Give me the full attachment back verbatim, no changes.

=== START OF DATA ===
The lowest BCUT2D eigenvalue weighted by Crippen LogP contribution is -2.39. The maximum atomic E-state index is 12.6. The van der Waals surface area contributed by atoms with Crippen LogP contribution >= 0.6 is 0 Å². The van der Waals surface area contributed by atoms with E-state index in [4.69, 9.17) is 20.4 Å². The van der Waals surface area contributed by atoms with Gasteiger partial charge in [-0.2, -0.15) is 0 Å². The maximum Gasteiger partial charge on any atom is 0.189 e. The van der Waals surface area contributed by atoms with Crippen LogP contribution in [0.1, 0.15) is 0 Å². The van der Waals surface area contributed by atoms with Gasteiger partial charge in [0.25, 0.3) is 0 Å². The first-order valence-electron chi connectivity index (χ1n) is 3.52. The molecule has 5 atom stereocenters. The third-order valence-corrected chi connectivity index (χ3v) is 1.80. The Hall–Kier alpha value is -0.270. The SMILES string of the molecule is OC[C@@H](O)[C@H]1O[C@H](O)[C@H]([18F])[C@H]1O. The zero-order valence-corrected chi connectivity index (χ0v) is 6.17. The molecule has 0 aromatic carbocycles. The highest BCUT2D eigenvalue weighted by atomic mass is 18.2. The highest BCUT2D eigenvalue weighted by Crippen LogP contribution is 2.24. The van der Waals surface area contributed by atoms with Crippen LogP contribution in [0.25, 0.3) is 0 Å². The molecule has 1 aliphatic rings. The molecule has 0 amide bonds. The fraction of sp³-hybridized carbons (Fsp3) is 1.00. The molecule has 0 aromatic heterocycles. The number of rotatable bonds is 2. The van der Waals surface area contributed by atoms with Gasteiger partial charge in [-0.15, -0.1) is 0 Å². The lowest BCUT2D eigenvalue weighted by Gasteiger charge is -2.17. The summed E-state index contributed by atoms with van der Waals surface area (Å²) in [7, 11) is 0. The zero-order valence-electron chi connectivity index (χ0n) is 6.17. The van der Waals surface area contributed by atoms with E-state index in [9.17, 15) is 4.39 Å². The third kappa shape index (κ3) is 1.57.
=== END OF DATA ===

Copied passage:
The lowest BCUT2D eigenvalue weighted by Crippen LogP contribution is -2.39. The maximum atomic E-state index is 12.6. The van der Waals surface area contributed by atoms with Crippen LogP contribution >= 0.6 is 0 Å². The van der Waals surface area contributed by atoms with E-state index in [4.69, 9.17) is 20.4 Å². The van der Waals surface area contributed by atoms with Gasteiger partial charge in [-0.2, -0.15) is 0 Å². The maximum Gasteiger partial charge on any atom is 0.189 e. The van der Waals surface area contributed by atoms with Crippen LogP contribution in [0.1, 0.15) is 0 Å². The van der Waals surface area contributed by atoms with Gasteiger partial charge in [0.25, 0.3) is 0 Å². The first-order valence-electron chi connectivity index (χ1n) is 3.52. The molecule has 5 atom stereocenters. The third-order valence-corrected chi connectivity index (χ3v) is 1.80. The Hall–Kier alpha value is -0.270. The SMILES string of the molecule is OC[C@@H](O)[C@H]1O[C@H](O)[C@H]([18F])[C@H]1O. The zero-order valence-corrected chi connectivity index (χ0v) is 6.17. The molecule has 0 aromatic carbocycles. The highest BCUT2D eigenvalue weighted by atomic mass is 18.2. The highest BCUT2D eigenvalue weighted by Crippen LogP contribution is 2.24. The van der Waals surface area contributed by atoms with Crippen LogP contribution in [0.25, 0.3) is 0 Å². The molecule has 1 aliphatic rings. The molecule has 0 amide bonds. The fraction of sp³-hybridized carbons (Fsp3) is 1.00. The molecule has 0 aromatic heterocycles. The number of rotatable bonds is 2. The van der Waals surface area contributed by atoms with Gasteiger partial charge in [-0.15, -0.1) is 0 Å². The lowest BCUT2D eigenvalue weighted by Gasteiger charge is -2.17. The summed E-state index contributed by atoms with van der Waals surface area (Å²) in [7, 11) is 0. The zero-order valence-electron chi connectivity index (χ0n) is 6.17. The van der Waals surface area contributed by atoms with E-state index in [9.17, 15) is 4.39 Å². The third kappa shape index (κ3) is 1.57.